Course Offerings

MATH–101 Mathematical Ideas (3 credits)
Explores a variety of topics, including numeration systems, logic, geometry, probability, and statistics. Includes historical and cultural perspective and contemporary applications. Background should include two semesters of high school algebra. Fall, spring.
MATH–105 College Algebra (3 credits)
Treats properties of linear, quadratic, polynomial, exponential and logarithmic functions, inequalities, and systems of equations. Develops critical thinking and emphasizes real-world applications in the sciences and topical issues. Background should include three semesters of high school algebra. Fall, spring, summer.
MATH–106 Precalculus Trigonometry (1 credit)
Provides trigonometric tools necessary for success in Math 221. Develops trigonometric functions using both right triangles and the unit circle approach. Covers graphing, verification of identities, and inverse trigonometric functions. Requires no prior knowledge of trigonometry. Prerequisite: Grade of C or better in Mathematics 105 or an acceptable score on a placement exam. Fall, spring.
MATH–134 Survey of Calculus (3 credits)
Treats polynomial, exponential, and logarithmic functions, their derivatives and integrals. An introduction to the calculus of several variables and applications to the natural and social sciences. Recommended for students who plan to take only one semester of calculus not requiring trigonometry. Not open to mathematics majors or minors. Background should include four semesters of high school algebra and two semesters of geometry. Prerequisite: Grade of C or better in Mathematics 105 or an acceptable score on a placement exam. Does not satisfy the prerequisite for Mathematics 222. Credit not given for both Mathematics 134 and 221. Fall, spring.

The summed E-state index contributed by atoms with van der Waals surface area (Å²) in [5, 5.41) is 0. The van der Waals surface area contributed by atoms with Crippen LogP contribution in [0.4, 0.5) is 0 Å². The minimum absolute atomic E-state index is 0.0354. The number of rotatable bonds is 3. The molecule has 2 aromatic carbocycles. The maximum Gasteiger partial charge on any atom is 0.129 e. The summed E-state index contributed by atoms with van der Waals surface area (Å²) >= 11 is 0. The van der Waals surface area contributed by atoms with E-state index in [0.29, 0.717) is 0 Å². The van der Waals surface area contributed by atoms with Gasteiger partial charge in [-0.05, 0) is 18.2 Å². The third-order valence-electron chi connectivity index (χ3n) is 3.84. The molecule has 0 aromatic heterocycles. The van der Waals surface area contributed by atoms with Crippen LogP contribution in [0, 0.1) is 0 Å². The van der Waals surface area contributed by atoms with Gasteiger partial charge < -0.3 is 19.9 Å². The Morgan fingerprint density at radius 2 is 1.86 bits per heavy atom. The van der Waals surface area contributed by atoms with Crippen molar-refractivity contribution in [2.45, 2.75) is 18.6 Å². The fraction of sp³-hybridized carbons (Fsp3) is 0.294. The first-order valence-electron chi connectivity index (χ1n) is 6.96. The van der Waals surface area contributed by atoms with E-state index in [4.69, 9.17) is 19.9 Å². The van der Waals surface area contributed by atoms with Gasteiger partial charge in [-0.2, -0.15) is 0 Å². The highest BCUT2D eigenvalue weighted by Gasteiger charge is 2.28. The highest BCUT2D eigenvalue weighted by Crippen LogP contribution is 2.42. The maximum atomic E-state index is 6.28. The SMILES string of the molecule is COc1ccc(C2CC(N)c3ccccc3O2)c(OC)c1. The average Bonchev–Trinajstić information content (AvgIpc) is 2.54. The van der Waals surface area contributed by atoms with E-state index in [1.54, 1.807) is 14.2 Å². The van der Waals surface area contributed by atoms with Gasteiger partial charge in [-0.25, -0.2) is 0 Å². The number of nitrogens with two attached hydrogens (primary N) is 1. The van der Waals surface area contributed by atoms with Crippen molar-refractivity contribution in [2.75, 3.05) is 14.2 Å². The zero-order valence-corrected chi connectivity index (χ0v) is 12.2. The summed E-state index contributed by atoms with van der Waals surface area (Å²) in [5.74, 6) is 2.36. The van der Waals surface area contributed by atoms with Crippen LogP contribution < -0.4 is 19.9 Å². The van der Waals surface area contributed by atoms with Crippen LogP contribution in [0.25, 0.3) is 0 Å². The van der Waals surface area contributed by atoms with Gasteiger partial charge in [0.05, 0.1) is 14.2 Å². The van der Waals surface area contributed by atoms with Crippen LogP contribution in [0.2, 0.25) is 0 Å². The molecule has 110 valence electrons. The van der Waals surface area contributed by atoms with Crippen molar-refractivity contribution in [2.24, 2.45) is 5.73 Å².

MATH–191 Special Topics in Finite Math (0.5-3 credits)
Study of topics of special interest in finite (non-calculus based) mathematics. Treats material not covered in other courses. Topics will be announced. May be repeated. Background should include two semesters of high school algebra.
MATH–202 Mathematics for Elementary Teachers (3 credits)
Treats problem solving, the real number system, elementary number theory, geometry, and other topics. For elementary education majors only. Prerequisite: Mathematics 101. Spring.
MATH–221 Calculus I (4 credits)
Covers parametric and polar equations; limits and continuity; differentiation and integration of algebraic, trigonometric, logarithmic, and exponential functions; and applications of differentiation. Background should include eight semesters of high school mathematics, including four semesters of algebra, two semesters of geometry, and at least 12 weeks of trigonometry. Prerequisite: Grade of C or better in Mathematics 105 and permission of Department of Mathematics, or an acceptable score on a placement exam. Credit not given for both Mathematics 134 and 221. Fall, Spring, Summer.
MATH–222 Calculus II (4 credits)
Covers integration techniques and applications of integration. Introduces vectors and matrices, functions of several variables and their derivatives, differential equations, and multiple integrals. Prerequisite: Grade of C- or better in Mathematics 221. Fall, spring, summer.
MATH–291 Special Topics in Calculus (0.5-3 credits)